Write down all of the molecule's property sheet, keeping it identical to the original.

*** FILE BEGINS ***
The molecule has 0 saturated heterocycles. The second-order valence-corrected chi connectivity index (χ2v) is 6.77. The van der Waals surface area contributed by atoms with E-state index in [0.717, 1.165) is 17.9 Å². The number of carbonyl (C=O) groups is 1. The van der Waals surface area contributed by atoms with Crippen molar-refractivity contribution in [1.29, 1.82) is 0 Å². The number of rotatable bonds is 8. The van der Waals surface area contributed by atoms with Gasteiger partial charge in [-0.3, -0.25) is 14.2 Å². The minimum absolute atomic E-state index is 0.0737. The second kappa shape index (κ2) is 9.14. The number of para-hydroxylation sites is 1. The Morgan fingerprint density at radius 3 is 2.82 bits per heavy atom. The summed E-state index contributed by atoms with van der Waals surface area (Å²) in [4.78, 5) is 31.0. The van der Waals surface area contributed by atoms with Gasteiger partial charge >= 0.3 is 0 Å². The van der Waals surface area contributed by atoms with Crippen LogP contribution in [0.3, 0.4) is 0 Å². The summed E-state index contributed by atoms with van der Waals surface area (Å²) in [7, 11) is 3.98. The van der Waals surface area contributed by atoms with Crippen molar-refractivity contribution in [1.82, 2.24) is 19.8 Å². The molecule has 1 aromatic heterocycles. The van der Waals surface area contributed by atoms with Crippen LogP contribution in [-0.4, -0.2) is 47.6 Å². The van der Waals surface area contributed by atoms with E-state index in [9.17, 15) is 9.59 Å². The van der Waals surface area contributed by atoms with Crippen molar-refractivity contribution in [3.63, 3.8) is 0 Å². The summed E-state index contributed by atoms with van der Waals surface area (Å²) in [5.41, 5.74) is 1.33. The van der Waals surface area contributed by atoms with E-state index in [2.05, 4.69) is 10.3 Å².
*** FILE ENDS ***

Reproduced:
The molecule has 0 saturated heterocycles. The second-order valence-corrected chi connectivity index (χ2v) is 6.77. The van der Waals surface area contributed by atoms with E-state index in [0.717, 1.165) is 17.9 Å². The number of carbonyl (C=O) groups is 1. The van der Waals surface area contributed by atoms with Crippen molar-refractivity contribution in [1.29, 1.82) is 0 Å². The number of rotatable bonds is 8. The van der Waals surface area contributed by atoms with Gasteiger partial charge in [-0.3, -0.25) is 14.2 Å². The minimum absolute atomic E-state index is 0.0737. The second kappa shape index (κ2) is 9.14. The number of para-hydroxylation sites is 1. The Morgan fingerprint density at radius 3 is 2.82 bits per heavy atom. The summed E-state index contributed by atoms with van der Waals surface area (Å²) in [4.78, 5) is 31.0. The van der Waals surface area contributed by atoms with Gasteiger partial charge >= 0.3 is 0 Å². The van der Waals surface area contributed by atoms with Crippen LogP contribution in [0.3, 0.4) is 0 Å². The summed E-state index contributed by atoms with van der Waals surface area (Å²) in [7, 11) is 3.98. The van der Waals surface area contributed by atoms with Crippen molar-refractivity contribution in [1.82, 2.24) is 19.8 Å². The molecule has 1 aromatic heterocycles. The van der Waals surface area contributed by atoms with Crippen LogP contribution in [-0.4, -0.2) is 47.6 Å². The van der Waals surface area contributed by atoms with E-state index in [9.17, 15) is 9.59 Å². The van der Waals surface area contributed by atoms with Crippen molar-refractivity contribution in [3.63, 3.8) is 0 Å². The summed E-state index contributed by atoms with van der Waals surface area (Å²) in [5.41, 5.74) is 1.33. The van der Waals surface area contributed by atoms with E-state index in [2.05, 4.69) is 10.3 Å².